Saturday October 15, 2016
From The Washington Post
Jazz trumpeter Terence Blanchard is all about ‘creating conversations’
By: Roger Catlin
Grammy-winning trumpeter Terence Blanchard was considered one of the pillars of the straight-ahead jazz resurgence of the 1980s. The New Orleans native played with the Lionel Hampton Orchestra and Art Blakey & the Jazz Messengers before leading his own hard bop ensembles, recording dozens of albums and writing more than 50 movie scores.
Blanchard surprised fans last year, though, when he and his E-Collective band began playing a more groove-oriented kind of music, with R&B vocals from PJ Morton of Maroon 5 and spoken word from Cornel West and Blanchard’s son, T. Oliver Blanchard Jr. (a.k.a. JRei Oliver).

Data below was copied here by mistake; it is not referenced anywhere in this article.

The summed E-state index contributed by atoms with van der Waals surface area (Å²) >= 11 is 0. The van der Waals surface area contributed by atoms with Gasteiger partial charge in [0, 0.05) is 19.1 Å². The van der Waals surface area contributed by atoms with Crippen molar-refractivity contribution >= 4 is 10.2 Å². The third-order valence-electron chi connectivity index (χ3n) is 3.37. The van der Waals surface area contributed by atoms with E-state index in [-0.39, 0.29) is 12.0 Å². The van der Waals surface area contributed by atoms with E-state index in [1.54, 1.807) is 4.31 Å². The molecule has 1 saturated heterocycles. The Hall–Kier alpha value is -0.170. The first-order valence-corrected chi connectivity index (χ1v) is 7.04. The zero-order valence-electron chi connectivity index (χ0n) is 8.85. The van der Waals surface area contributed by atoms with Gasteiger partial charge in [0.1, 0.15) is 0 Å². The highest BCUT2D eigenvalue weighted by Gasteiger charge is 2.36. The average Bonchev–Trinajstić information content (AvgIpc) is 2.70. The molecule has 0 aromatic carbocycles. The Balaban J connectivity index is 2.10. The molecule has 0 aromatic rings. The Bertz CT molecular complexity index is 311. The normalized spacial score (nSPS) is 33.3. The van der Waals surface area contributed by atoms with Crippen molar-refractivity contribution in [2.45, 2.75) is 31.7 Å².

Those words, in tracks like the one that lent the group’s album its title, “Breathless,” address the death of Eric Garner, whose words “I can’t breathe” have been immortalized by protesters.
Blanchard, 54, and his band perform Oct. 22 at the Kennedy Center, where he is an artist in residence. (His jazz opera “Champion” will be performed by the Washington National Opera in the spring.)
We spoke to Blanchard recently from his home in New Orleans about the socially charged content of the album, his future work in that vein, as well as the music’s sometimes disarming groove.
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